By Carolanne Wright Contributing Writer for Wake Up World Updated September 2014
Poor sleep isn’t only a nuisance, it’s also dangerous for health. Currently, over 50 million Americans suffer from the condition, with women three times more susceptible than men. When we are sleep deprived, the risk of diabetes, depression and cardiovascular disease increase, immunity falters and our waistlines expand. As anyone who has suffered from insomnia knows, lack of decent shut-eye creates mayhem in personal and professional lives, while also jeopardizing ultimate well-being.
The good news is that we don’t have to be at the mercy of erratic sleep patterns. With a few wise food choices in the latter part of the day, we can overcome the unruly beast of insomnia once and for all.
Food and the quest for sleep
Russell Rosenberg, Ph.D. and CEO of the National Sleep Foundation, classifies food into two categories: “sleep promoters” and “sleep stealers.” Anecdotal evidence and scientific research have found that certain types of edibles encourage a better night’s rest, while others contribute to disrupted dream time.
One of the best foods you can eat to sleep more soundly, cherries are a natural source of melatonin – a hormone that regulates sleep/wake cycles. A handful of fresh cherries or a glass of tart cherry juice half an hour or so before bedtime can help ease you into restful slumber.
Natural sugars found in honey drive tryptophan into the brain, where they are then converted to serotonin – a neurotransmitter that encourages relaxation. Liver glycogen stores are replenished as well, thereby limiting the release of sleep-disrupting cortisol and adrenaline in the early morning hours. Take two tablespoons of raw honey (away from other food) one hour before bedtime.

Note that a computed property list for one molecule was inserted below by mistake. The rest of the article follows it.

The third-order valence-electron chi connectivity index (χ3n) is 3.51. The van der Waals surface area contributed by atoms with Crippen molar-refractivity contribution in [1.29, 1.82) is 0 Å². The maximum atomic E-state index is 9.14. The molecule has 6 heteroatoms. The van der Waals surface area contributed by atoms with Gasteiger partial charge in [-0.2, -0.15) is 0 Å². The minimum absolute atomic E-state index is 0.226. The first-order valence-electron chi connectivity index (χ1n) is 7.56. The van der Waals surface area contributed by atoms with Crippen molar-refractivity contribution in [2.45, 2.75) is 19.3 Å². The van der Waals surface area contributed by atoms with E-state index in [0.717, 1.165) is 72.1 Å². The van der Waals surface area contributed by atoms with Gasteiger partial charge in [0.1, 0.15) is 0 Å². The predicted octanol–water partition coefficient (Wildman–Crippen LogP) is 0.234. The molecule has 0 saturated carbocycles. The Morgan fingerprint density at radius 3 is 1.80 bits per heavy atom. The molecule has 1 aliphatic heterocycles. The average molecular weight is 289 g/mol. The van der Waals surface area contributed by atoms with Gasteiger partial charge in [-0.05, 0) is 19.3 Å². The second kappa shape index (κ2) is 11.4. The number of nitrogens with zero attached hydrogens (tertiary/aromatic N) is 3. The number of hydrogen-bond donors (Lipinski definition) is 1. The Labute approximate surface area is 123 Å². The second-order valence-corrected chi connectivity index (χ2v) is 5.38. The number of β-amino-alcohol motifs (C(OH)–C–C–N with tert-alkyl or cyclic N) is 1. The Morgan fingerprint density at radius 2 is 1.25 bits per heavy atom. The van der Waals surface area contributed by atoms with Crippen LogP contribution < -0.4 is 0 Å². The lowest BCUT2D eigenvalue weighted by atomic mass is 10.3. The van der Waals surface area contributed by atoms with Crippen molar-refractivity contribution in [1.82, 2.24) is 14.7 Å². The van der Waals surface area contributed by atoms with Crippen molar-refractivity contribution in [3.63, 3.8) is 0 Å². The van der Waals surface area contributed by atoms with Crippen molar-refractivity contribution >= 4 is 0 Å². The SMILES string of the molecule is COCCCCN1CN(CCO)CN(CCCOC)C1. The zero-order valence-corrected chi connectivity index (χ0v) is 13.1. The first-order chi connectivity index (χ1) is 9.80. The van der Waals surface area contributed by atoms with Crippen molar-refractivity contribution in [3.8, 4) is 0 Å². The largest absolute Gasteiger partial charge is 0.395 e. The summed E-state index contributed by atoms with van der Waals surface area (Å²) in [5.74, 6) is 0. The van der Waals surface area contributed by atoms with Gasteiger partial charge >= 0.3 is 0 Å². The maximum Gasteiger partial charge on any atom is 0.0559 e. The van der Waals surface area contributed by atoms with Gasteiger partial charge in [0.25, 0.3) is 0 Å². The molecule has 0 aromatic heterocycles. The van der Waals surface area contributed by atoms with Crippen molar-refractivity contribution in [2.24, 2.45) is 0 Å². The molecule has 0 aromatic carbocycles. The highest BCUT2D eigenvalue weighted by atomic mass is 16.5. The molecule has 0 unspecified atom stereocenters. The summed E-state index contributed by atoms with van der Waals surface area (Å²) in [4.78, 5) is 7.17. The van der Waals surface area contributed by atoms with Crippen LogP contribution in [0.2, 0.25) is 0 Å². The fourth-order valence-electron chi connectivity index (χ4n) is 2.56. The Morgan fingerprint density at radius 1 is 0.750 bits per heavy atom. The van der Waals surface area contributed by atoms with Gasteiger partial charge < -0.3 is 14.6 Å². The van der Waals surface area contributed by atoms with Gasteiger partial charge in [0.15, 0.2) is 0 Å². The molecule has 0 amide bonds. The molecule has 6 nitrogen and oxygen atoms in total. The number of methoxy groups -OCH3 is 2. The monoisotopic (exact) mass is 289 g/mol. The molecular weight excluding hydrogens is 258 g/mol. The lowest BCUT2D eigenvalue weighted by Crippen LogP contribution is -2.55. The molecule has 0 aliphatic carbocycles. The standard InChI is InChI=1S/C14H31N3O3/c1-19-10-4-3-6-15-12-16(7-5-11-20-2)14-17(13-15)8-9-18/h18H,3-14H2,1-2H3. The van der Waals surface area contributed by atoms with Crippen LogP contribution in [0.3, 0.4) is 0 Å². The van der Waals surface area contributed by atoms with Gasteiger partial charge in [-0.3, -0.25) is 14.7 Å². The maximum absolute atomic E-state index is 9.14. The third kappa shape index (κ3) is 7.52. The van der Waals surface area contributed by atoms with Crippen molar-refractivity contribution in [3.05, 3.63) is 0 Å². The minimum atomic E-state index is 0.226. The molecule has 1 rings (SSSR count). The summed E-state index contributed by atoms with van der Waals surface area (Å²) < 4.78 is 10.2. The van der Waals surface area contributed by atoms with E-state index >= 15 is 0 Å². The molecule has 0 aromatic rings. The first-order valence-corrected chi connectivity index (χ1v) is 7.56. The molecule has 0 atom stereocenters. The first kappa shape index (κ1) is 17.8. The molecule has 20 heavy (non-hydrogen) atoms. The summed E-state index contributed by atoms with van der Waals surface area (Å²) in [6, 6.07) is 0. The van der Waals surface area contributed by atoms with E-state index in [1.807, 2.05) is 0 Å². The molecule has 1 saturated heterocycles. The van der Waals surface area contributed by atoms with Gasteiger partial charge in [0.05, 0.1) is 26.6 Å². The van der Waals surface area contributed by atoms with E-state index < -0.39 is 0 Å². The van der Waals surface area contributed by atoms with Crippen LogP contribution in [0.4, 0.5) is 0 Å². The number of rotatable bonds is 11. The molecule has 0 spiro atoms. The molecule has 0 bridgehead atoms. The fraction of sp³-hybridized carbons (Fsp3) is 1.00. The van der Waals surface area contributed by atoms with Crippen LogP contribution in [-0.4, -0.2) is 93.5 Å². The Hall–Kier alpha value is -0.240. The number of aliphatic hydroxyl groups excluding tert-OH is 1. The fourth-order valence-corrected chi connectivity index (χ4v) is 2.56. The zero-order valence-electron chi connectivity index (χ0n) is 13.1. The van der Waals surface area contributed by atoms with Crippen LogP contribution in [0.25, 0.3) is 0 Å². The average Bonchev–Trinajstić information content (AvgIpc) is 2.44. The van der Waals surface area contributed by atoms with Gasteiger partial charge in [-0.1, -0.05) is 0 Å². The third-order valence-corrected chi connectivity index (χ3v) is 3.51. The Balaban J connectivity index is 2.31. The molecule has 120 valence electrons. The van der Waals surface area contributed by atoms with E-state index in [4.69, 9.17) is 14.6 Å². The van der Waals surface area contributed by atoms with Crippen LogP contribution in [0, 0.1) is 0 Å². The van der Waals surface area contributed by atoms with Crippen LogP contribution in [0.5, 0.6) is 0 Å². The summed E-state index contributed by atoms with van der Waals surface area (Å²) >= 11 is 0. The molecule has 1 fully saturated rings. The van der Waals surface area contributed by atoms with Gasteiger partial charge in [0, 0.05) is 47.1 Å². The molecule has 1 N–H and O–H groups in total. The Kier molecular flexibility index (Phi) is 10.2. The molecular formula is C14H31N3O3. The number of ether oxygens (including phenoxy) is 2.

Ingesting small amounts of a high-glycemic food in the evening helps to foster a good night’s rest. According to Health magazine:
A 2007 study in the American Journal of Clinical Nutrition found that consuming jasmine rice four hours before bedtime cut[s] the amount of time it took to fall asleep in half when compared with eating a high-glycemic-index meal at the same time interval.
The researchers speculate that high-glycemic foods, such as jasmine rice, increase the availability of tryptophan in the brain.
Rich in magnesium, potassium and sleep-inducing carbs, bananas are an excellent snack shortly before bed. As an added perk, potassium supports cardiovascular health and cognitive functioning.
Another exceptional source of potassium, sweet potatoes assist in relaxing the muscles and provide the complex carbohydrates which fuel a peaceful night’s rest. Other food-based sources of potassium include lima beans and papaya.
A solid sleep-promoting ritual, herbal teas like valerian, chamomile, catnip and motherwort can ease you into a blissful slumber. Brew up a relaxing blend and enjoy a cup or two in the evening.
Moreover, avoid sleep-disrupting foods late in the day. Steer clear of high-fat or high-protein meals, which are an absolute sleep killer. And give a wide berth to stimulants like coffee, tea, soda and chocolate. Spicy meals in the evening will disturb sound sleep as well.
“The Honey Revolution,” Ronald Fessenden, MD, MPH, Mike McInnes, MRPS